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Notification requirements under the CTA 2008
Sarah Newens shares her best practice preparation tips
How advocates can shine in a tribunal setting
How solicitor advocates can survive and thrive in the aftermath of the civil court fee rises
Adam Tear on how the rise of litigants in person has thrown into relief the special duties encumbent on the advocate
Ronnie Manek on how advocates can hold their own and win the judge’s respect first time
Gordon Turner on how employment tribunals can be fertile ground for advocate training
Stuart Barlow on how to manage litigants in person effectively, especially in family and civil trials
Ian Kelcey explains why all criminal solicitor advocates should undertake the Bar Council / Law Society’s vulnerable witness training for their own personal development, and to keep pace with their counterparts at the bar.
This one-day course is primarily aimed at senior practitioners with higher rights of audience who would like to develop their advocacy skills outside of the court setting.
The Law Society has partnered with the highly-regarded City Law School, to deliver interactive advocacy training to our members.
The Law Society has partnered with highly respected youth justice charity, Just for Kids Law to offer members specialist training in youth justice advocacy.
The bar has finally abandoned attempts to introduce QASA, the accreditation scheme for criminal advocates wishing to exercise rights of audience in the higher courts.
Joy Merriam shares her views on the challenges facing solicitor advocates in crime and child care.
Raj Chada talks about the challenges faced by solicitor advocates, his professional highlights of the year so far, and what he’ll be working on in the months ahead.
Vicky Preece discusses the collaborative approach and provides some insight into working with child clients and being instructed by them.
As a Section member, you're entitled to four webinars as part of your membership, available live and on-demand
Andrew Morris outlines the case stated appeals procedure from the magistrates and Crown court. This webinar is inclusive to Section members.
The new SRA regulations on continuing professional development for solicitors have changed, and you will have to complete an annual declaration that you have undertaken enough learning and development to remain competent. This webinar, offered at a 20 per cent discount to Advocacy Section members, will give you an in-depth understanding of how to start planning now for continuing competence.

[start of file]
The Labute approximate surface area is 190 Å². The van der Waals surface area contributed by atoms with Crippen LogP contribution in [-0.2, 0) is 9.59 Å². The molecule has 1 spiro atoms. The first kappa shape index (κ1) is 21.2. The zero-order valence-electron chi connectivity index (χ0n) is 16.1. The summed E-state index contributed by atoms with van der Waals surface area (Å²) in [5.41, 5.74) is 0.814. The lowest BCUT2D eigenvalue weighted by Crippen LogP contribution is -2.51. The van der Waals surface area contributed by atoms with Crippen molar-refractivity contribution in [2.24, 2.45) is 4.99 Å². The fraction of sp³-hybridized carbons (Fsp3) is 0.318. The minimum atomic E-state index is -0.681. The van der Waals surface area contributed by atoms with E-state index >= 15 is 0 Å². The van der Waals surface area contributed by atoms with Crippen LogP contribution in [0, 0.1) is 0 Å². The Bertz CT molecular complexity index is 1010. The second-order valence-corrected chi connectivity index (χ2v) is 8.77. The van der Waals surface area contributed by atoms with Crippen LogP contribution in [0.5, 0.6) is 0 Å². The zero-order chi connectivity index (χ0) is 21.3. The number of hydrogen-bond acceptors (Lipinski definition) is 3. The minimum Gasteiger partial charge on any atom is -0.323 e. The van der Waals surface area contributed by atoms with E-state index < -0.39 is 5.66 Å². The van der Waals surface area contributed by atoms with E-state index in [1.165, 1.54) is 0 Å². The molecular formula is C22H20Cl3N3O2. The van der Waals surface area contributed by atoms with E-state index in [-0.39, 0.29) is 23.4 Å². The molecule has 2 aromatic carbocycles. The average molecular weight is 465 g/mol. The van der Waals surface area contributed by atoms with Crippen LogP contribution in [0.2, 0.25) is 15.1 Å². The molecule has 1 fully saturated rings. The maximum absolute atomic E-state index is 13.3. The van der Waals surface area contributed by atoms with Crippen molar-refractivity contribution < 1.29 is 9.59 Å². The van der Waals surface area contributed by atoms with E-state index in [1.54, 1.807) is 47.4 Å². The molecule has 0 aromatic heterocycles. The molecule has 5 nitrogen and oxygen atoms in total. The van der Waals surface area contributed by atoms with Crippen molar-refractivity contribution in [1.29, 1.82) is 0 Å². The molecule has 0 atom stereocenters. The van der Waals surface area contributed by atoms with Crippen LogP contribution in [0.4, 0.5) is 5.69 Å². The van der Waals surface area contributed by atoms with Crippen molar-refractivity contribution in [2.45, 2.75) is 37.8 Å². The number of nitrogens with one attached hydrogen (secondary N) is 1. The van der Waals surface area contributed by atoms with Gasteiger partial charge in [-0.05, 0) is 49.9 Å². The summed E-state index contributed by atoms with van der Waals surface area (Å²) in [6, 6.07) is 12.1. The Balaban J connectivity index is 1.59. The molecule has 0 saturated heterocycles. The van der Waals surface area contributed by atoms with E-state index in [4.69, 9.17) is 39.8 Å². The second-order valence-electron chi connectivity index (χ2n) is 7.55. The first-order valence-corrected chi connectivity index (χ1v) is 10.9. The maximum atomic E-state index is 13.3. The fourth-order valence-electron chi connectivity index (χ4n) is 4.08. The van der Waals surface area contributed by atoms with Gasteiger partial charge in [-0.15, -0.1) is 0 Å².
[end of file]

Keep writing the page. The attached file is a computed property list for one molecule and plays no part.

View this webinar and discover how to build a successful strategy to implement unbundled legal services, including assessing the benefits of unbundling, developing a marketing strategy to promote the advantages to clients and internally, and learn risk management techniques.
The links below will take you to www.lawgazette.co.uk
Bar regulator has handed over a welcome Christmas present.
Regulator announces demise of QASA after four years of controversy - but SRA chief suggests idea could be revived.
The Supreme Court has been asked to decide whether litigants in person should be granted special dispensation in a case that could have far-reaching consequences.
Former LiP Mark Barton took his appeal to the court last week, arguing he was ill-equipped to understand the Civil Procedure Rules. A successful appeal could mean the rules are refreshed to adapt to the growing number of individuals litigating without legal representation.
This is believed to be the first time the Supreme Court has been asked to consider the unrepresented status of a non-compliant litigant.
Barton brought professional negligence proceedings against Midlands law firm Wright Hassall after it came off the record in 2007 in relation to a negligence claim against his former solicitors. Subsequently unrepresented, Barton emailed his claim form to Wright Hassall’s lawyers without confirmation that it would be accepted this way. The claim was subsequently ruled invalid.
A district judge ruled that Barton was not entitled to ‘special rules or indulgences’ and in March 2016 the Court of Appeal backed that decision.
In a one-day hearing at the Supreme Court last week, the appellant, now represented by barristers at Parklane Plowden Chambers on a direct access basis, argued that the rules are simply too complex for LiPs to navigate. Litigants attempting to access information are lost in a myriad of online options and jargon, the court heard.
With no appropriate guidance available, compliance with the rules was impossible and the law should make allowances, Barton argued. His lawyers told the court: ‘Judges at all levels appear to have substantially underestimated the difficulty that a LiP would have in relation to the commencement and service of a claim.’
Wright Hassall denies negligence and insists Barton has not been able to show any good reason why he could not have served his claim form properly.
Guide produced by Inns of Court College of Advocacy and Royal Statistical Society aims to help avoid miscarriages of justice.